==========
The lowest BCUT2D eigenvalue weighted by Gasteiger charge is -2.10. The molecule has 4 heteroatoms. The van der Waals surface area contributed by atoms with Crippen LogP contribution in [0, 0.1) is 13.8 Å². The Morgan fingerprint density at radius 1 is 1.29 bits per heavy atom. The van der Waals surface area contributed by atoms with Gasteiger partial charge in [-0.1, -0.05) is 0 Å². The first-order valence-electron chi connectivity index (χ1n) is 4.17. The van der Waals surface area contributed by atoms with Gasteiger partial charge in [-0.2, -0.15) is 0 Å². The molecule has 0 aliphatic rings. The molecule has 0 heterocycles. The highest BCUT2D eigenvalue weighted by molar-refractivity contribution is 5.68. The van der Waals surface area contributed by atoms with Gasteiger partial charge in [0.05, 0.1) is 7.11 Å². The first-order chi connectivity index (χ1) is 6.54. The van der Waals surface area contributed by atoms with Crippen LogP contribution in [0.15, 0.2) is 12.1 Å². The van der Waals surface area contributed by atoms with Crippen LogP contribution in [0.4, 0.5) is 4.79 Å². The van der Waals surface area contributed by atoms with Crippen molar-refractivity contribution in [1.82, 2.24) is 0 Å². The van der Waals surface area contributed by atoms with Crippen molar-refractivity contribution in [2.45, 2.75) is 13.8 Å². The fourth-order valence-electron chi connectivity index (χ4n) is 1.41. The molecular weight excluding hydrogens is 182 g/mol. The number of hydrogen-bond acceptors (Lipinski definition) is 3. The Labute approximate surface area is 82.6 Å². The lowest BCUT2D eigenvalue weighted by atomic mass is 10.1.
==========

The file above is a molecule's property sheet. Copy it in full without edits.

The lowest BCUT2D eigenvalue weighted by Gasteiger charge is -2.10. The molecule has 4 heteroatoms. The van der Waals surface area contributed by atoms with Crippen LogP contribution in [0, 0.1) is 13.8 Å². The Morgan fingerprint density at radius 1 is 1.29 bits per heavy atom. The van der Waals surface area contributed by atoms with Gasteiger partial charge in [-0.1, -0.05) is 0 Å². The first-order valence-electron chi connectivity index (χ1n) is 4.17. The van der Waals surface area contributed by atoms with Gasteiger partial charge in [-0.2, -0.15) is 0 Å². The molecule has 0 aliphatic rings. The molecule has 0 heterocycles. The highest BCUT2D eigenvalue weighted by molar-refractivity contribution is 5.68. The van der Waals surface area contributed by atoms with Gasteiger partial charge in [0.05, 0.1) is 7.11 Å². The first-order chi connectivity index (χ1) is 6.54. The van der Waals surface area contributed by atoms with Crippen LogP contribution in [0.15, 0.2) is 12.1 Å². The van der Waals surface area contributed by atoms with Crippen LogP contribution in [0.4, 0.5) is 4.79 Å². The van der Waals surface area contributed by atoms with Crippen molar-refractivity contribution in [1.82, 2.24) is 0 Å². The van der Waals surface area contributed by atoms with Crippen molar-refractivity contribution in [2.45, 2.75) is 13.8 Å². The fourth-order valence-electron chi connectivity index (χ4n) is 1.41. The molecular weight excluding hydrogens is 182 g/mol. The number of hydrogen-bond acceptors (Lipinski definition) is 3. The Labute approximate surface area is 82.6 Å². The lowest BCUT2D eigenvalue weighted by atomic mass is 10.1.